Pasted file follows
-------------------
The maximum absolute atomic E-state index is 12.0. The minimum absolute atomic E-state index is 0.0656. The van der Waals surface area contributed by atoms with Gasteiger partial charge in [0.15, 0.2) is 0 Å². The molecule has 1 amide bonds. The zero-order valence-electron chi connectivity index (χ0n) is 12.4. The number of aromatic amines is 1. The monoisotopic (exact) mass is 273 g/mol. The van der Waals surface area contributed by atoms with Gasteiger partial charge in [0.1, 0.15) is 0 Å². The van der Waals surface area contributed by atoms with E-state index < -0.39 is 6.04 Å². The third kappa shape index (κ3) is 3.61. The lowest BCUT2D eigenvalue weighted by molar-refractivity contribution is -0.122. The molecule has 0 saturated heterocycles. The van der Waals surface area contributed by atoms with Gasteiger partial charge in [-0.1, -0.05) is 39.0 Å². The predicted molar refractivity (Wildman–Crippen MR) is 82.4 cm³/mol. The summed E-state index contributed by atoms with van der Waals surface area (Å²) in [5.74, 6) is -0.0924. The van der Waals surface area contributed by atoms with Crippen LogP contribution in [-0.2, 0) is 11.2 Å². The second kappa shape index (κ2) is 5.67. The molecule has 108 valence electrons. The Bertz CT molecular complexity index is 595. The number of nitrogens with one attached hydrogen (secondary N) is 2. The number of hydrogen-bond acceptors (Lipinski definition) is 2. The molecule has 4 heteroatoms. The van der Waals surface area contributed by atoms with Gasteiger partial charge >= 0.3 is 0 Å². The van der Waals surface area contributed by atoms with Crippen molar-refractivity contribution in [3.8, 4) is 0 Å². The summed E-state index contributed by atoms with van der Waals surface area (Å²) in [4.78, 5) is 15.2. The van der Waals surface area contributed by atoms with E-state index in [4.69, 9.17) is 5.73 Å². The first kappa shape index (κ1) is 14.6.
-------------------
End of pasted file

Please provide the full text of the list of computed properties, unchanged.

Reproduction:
The maximum absolute atomic E-state index is 12.0. The minimum absolute atomic E-state index is 0.0656. The van der Waals surface area contributed by atoms with Gasteiger partial charge in [0.15, 0.2) is 0 Å². The molecule has 1 amide bonds. The zero-order valence-electron chi connectivity index (χ0n) is 12.4. The number of aromatic amines is 1. The monoisotopic (exact) mass is 273 g/mol. The van der Waals surface area contributed by atoms with Gasteiger partial charge in [0.1, 0.15) is 0 Å². The van der Waals surface area contributed by atoms with E-state index < -0.39 is 6.04 Å². The third kappa shape index (κ3) is 3.61. The lowest BCUT2D eigenvalue weighted by molar-refractivity contribution is -0.122. The molecule has 0 saturated heterocycles. The van der Waals surface area contributed by atoms with Gasteiger partial charge in [-0.1, -0.05) is 39.0 Å². The predicted molar refractivity (Wildman–Crippen MR) is 82.4 cm³/mol. The summed E-state index contributed by atoms with van der Waals surface area (Å²) in [5.74, 6) is -0.0924. The van der Waals surface area contributed by atoms with Crippen LogP contribution in [-0.2, 0) is 11.2 Å². The second kappa shape index (κ2) is 5.67. The molecule has 108 valence electrons. The Bertz CT molecular complexity index is 595. The number of nitrogens with one attached hydrogen (secondary N) is 2. The number of hydrogen-bond acceptors (Lipinski definition) is 2. The molecule has 4 heteroatoms. The van der Waals surface area contributed by atoms with Gasteiger partial charge >= 0.3 is 0 Å². The van der Waals surface area contributed by atoms with Crippen molar-refractivity contribution in [3.8, 4) is 0 Å². The summed E-state index contributed by atoms with van der Waals surface area (Å²) in [4.78, 5) is 15.2. The van der Waals surface area contributed by atoms with E-state index in [4.69, 9.17) is 5.73 Å². The first kappa shape index (κ1) is 14.6.